Industry groups like the National Association of Realtors, the Mortgage Bankers Association and the National Association of Home Builders have been pushing for more emphasis on incentives for buyers, such as tax credits, subsidized interest rates, and higher loan limits for Fannie, Freddie and FHA loan guarantee programs (see story).
But O’Toole thinks such subsidies were what "got us into this trouble in the first place. Subsidies may increase demand, and in the case of subsidized interest rates might even increase prices, but for how long?"
Some observers fear that if the massive amount of debt the government is taking on to stimulate a recovery, inflation — and higher interest rates — are inevitable consequences. Inflation can spur home sales because households are looking for an inflation-proof place to park their assets.
But rising interest rates can also reduce consumer’s home-buying power, undermining prices. If interest rates shoot up, buyers who close a deal on a home with a subsidized mortgage could see the value of their homes plummet when subsidies end and interest rates shoot up.
"Unless we want to continue the foreclosure cycle, we need to return to traditional home-buying practices — with qualified buyers, in affordable homes, at market interest rates," O’Toole said.
Stickel said she is all for programs aimed at preventing foreclosures and keeping troubled borrowers in their homes, because that would help check falling home prices.
"I really think if we can just keep people in their homes, we’re going to do wonders for stabilizing our market," Stickel said. "I don’t know if that’s what a real estate agent wants to hear — that if I can keep someone in their home, then I can sell a home."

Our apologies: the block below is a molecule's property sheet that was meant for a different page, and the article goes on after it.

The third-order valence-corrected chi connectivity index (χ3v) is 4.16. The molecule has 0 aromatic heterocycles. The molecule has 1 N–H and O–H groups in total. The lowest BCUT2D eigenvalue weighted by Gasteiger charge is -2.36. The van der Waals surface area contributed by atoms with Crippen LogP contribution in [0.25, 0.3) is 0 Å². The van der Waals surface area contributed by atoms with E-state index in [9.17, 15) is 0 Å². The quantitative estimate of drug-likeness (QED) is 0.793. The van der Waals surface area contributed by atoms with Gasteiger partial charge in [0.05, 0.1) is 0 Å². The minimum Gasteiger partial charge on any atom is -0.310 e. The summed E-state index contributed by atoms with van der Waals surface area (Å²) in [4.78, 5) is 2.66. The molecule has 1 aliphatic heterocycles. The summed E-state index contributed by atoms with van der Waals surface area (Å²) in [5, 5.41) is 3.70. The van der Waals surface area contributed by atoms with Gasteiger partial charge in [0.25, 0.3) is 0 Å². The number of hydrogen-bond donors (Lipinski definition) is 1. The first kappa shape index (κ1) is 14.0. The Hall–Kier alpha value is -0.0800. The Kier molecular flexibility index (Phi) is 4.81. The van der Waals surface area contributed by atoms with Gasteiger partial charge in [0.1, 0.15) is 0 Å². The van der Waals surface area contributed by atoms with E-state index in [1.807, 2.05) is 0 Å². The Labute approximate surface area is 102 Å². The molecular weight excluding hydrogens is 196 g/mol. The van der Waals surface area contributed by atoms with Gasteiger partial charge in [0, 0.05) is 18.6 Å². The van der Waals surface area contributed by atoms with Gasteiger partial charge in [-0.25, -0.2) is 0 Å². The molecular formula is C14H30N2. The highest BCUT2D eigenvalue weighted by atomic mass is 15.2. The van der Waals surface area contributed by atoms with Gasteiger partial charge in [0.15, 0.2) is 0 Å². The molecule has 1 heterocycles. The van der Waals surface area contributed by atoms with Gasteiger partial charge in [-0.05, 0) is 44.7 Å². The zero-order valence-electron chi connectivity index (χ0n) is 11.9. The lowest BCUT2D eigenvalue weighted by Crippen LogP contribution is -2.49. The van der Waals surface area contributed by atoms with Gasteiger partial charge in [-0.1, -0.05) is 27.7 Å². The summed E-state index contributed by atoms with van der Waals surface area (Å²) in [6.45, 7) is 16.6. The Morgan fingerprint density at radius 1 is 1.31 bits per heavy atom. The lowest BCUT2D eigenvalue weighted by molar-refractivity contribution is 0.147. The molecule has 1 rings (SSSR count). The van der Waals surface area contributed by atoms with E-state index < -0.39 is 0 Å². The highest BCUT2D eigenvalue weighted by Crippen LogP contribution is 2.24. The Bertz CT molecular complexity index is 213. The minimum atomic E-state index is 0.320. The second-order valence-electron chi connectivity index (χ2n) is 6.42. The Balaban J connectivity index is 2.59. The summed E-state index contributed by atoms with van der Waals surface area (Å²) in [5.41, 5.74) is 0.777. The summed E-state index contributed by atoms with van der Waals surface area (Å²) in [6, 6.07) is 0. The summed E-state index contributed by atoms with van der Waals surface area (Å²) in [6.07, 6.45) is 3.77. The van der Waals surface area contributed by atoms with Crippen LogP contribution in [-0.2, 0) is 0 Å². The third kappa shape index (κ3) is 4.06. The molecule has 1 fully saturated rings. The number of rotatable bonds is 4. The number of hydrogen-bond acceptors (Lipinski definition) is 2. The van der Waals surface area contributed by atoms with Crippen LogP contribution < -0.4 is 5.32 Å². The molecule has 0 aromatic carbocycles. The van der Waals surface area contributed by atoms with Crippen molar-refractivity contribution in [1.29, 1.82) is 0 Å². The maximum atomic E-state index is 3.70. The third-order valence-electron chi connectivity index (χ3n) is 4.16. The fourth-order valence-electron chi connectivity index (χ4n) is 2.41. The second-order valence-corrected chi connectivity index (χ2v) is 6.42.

But Stickel thinks a strategy emphasizing foreclosure prevention would actually produce a healthier environment than a market glutted with REOs, because stemming foreclosures would limit the carnage among lenders and get buyers off the fence.
From his perspective in Oakland, Calif. broker-owner L.J. Jennings said the key to stabilizing neighborhoods hit hard by speculators and foreclosure is to get properties in the hands of homeowners, rather than investors. That means bringing homes up to livable condition, or providing loans that provide the funds for buyers to make repairs on their own.
Jennings, whose Pyramid Real Estate and Investments specializes in REO properties, also wants to see more TARP money channeled directly into foreclosure relief — including government guarantees of loan modifications — rather than used to prop up banks’ bottom lines.
"Let’s hope the next round of TARP reaches consumers," Jennings said.